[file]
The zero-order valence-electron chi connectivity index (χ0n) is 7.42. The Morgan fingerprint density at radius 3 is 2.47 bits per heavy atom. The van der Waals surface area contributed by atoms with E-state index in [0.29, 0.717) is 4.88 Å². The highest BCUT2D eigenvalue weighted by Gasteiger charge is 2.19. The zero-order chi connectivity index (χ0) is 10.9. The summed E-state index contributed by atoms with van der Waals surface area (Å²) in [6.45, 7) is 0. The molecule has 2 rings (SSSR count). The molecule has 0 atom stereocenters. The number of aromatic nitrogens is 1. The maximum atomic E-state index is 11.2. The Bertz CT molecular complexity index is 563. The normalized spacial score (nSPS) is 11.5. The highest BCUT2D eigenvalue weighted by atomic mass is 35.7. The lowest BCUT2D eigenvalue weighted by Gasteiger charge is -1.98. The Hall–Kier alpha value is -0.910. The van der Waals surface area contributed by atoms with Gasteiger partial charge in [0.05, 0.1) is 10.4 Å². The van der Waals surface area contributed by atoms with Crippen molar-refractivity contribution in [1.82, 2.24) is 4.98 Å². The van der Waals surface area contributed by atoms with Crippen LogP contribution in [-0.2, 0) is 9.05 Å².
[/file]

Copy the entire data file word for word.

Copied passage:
The zero-order valence-electron chi connectivity index (χ0n) is 7.42. The Morgan fingerprint density at radius 3 is 2.47 bits per heavy atom. The van der Waals surface area contributed by atoms with E-state index in [0.29, 0.717) is 4.88 Å². The highest BCUT2D eigenvalue weighted by Gasteiger charge is 2.19. The zero-order chi connectivity index (χ0) is 10.9. The summed E-state index contributed by atoms with van der Waals surface area (Å²) in [6.45, 7) is 0. The molecule has 2 rings (SSSR count). The molecule has 0 atom stereocenters. The number of aromatic nitrogens is 1. The maximum atomic E-state index is 11.2. The Bertz CT molecular complexity index is 563. The normalized spacial score (nSPS) is 11.5. The highest BCUT2D eigenvalue weighted by atomic mass is 35.7. The lowest BCUT2D eigenvalue weighted by Gasteiger charge is -1.98. The Hall–Kier alpha value is -0.910. The van der Waals surface area contributed by atoms with Gasteiger partial charge in [0.05, 0.1) is 10.4 Å². The van der Waals surface area contributed by atoms with Crippen molar-refractivity contribution in [1.82, 2.24) is 4.98 Å². The van der Waals surface area contributed by atoms with Crippen LogP contribution in [-0.2, 0) is 9.05 Å².